Doctor of Philosophy, University of Pittsburgh (2013)
Bachelor of Arts, Saint Marys College Of Maryland (2007)
Schizophrenia is associated with auditory processing impairments that could arise as a result of primary auditory cortex excitatory circuit pathology. We have previously reported a deficit in dendritic spine density in deep layer 3 of primary auditory cortex in subjects with schizophrenia. As boutons and spines can be structurally and functionally co-regulated, we asked whether the densities of intracortical excitatory or thalamocortical presynaptic boutons are also reduced. We studied 2 cohorts of subjects with schizophrenia and matched controls, comprising 27 subject pairs, and assessed the density, number, and within-bouton vesicular glutamate transporter (VGluT) protein level of intracortical excitatory (VGluT1-immunoreactive) and thalamocortical (VGluT2-immunoreactive) boutons in deep layer 3 of primary auditory cortex using quantitative confocal microscopy and stereologic sampling methods. We found that VGluT1- and VGluT2-immunoreactive puncta densities and numbers were not altered in deep layer 3 of primary auditory cortex of subjects with schizophrenia. Our results indicate that reduced dendritic spine density in primary auditory cortex of subjects with schizophrenia is not matched by a corresponding reduction in excitatory bouton density. This suggests excitatory boutons in primary auditory cortex in schizophrenia may synapse with structures other than spines, such as dendritic shafts, with greater frequency. The discrepancy between dendritic spine reduction and excitatory bouton preservation may contribute to functional impairments of the primary auditory cortex in subjects with schizophrenia.
View details for DOI 10.1016/j.schres.2013.06.024
View details for Web of Science ID 000323937200020
View details for PubMedID 23830684
Schizophrenia is associated with perceptual and physiological auditory processing impairments that may result from primary auditory cortex excitatory and inhibitory circuit pathology. High-frequency oscillations are important for auditory function and are often reported to be disrupted in schizophrenia. These oscillations may, in part, depend on upregulation of gamma-aminobutyric acid synthesis by glutamate decarboxylase 65 (GAD65) in response to high interneuron firing rates. It is not known whether levels of GAD65 protein or GAD65-expressing boutons are altered in schizophrenia.We studied two cohorts of subjects with schizophrenia and matched control subjects, comprising 27 pairs of subjects. Relative fluorescence intensity, density, volume, and number of GAD65-immunoreactive boutons in primary auditory cortex were measured using quantitative confocal microscopy and stereologic sampling methods. Bouton fluorescence intensities were used to compare the relative expression of GAD65 protein within boutons between diagnostic groups. Additionally, we assessed the correlation between previously measured dendritic spine densities and GAD65-immunoreactive bouton fluorescence intensities.GAD65-immunoreactive bouton fluorescence intensity was reduced by 40% in subjects with schizophrenia and was correlated with previously measured reduced spine density. The reduction was greater in subjects who were not living independently at time of death. In contrast, GAD65-immunoreactive bouton density and number were not altered in deep layer 3 of primary auditory cortex of subjects with schizophrenia.Decreased expression of GAD65 protein within inhibitory boutons could contribute to auditory impairments in schizophrenia. The correlated reductions in dendritic spines and GAD65 protein suggest a relationship between inhibitory and excitatory synapse pathology in primary auditory cortex.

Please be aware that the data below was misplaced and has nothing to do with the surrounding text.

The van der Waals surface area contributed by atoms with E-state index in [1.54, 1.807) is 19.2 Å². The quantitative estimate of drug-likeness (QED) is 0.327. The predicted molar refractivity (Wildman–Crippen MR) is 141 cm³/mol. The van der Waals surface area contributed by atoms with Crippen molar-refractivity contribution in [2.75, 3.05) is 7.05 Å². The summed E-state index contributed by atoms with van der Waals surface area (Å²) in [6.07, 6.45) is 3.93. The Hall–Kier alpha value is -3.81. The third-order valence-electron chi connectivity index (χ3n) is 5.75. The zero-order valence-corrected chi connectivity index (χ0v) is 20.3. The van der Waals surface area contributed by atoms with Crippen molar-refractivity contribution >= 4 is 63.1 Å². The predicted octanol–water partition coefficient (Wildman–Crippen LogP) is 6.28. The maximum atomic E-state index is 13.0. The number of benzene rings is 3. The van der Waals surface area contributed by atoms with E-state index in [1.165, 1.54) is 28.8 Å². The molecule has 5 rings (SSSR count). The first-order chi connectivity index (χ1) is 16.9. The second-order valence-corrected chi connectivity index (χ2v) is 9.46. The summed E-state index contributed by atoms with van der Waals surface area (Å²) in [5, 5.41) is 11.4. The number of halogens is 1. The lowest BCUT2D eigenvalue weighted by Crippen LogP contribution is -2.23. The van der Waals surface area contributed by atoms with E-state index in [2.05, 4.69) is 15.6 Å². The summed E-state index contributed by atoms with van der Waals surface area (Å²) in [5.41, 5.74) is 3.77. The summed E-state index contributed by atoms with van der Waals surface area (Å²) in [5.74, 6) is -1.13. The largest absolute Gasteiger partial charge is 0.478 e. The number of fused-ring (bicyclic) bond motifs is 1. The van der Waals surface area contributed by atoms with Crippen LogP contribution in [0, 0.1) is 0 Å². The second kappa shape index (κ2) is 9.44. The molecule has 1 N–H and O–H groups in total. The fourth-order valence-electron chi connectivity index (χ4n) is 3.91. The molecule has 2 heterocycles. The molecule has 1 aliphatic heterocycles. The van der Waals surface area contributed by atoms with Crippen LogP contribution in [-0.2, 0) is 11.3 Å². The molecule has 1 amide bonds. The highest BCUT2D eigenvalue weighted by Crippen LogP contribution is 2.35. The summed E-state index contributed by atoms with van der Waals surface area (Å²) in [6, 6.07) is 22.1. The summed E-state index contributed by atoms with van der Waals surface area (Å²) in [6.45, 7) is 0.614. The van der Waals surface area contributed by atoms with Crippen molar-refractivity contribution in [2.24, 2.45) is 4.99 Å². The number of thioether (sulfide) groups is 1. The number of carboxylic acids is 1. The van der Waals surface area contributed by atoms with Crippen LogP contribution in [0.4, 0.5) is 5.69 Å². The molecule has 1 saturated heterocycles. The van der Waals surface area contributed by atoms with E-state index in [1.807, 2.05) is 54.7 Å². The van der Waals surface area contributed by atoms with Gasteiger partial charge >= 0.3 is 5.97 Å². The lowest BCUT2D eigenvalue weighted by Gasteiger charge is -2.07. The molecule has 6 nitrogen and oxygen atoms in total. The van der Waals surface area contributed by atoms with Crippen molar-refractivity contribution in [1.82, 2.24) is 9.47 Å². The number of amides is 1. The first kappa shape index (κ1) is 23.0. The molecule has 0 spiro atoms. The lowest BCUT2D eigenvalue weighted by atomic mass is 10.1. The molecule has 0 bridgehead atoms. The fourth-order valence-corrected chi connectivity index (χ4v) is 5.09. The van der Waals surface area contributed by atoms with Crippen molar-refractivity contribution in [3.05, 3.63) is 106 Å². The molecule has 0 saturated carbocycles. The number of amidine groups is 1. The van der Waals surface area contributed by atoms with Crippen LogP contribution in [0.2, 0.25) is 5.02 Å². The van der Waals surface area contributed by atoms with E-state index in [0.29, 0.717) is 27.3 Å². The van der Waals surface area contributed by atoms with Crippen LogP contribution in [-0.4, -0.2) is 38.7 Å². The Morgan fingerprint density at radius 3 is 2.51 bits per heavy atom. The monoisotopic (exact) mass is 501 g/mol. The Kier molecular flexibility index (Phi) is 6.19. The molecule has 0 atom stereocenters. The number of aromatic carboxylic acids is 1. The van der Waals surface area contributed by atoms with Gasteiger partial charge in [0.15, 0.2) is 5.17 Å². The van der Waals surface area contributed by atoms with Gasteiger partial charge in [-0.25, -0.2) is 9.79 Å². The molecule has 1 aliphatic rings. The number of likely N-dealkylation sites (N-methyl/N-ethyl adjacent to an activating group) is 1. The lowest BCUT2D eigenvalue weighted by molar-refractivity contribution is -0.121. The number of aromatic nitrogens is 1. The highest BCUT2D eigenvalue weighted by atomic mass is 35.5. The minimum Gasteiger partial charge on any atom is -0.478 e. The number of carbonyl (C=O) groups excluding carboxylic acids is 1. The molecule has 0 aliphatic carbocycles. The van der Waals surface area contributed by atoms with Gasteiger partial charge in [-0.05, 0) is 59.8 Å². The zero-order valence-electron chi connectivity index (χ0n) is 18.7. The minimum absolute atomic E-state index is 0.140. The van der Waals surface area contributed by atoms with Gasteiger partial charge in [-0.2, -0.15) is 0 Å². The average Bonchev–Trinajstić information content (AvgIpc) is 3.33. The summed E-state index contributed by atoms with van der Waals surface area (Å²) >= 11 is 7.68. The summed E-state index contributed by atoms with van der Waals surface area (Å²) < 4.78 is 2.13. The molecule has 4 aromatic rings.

View details for DOI 10.1016/j.biopsych.2012.04.010
View details for Web of Science ID 000309610500005
View details for PubMedID 22624794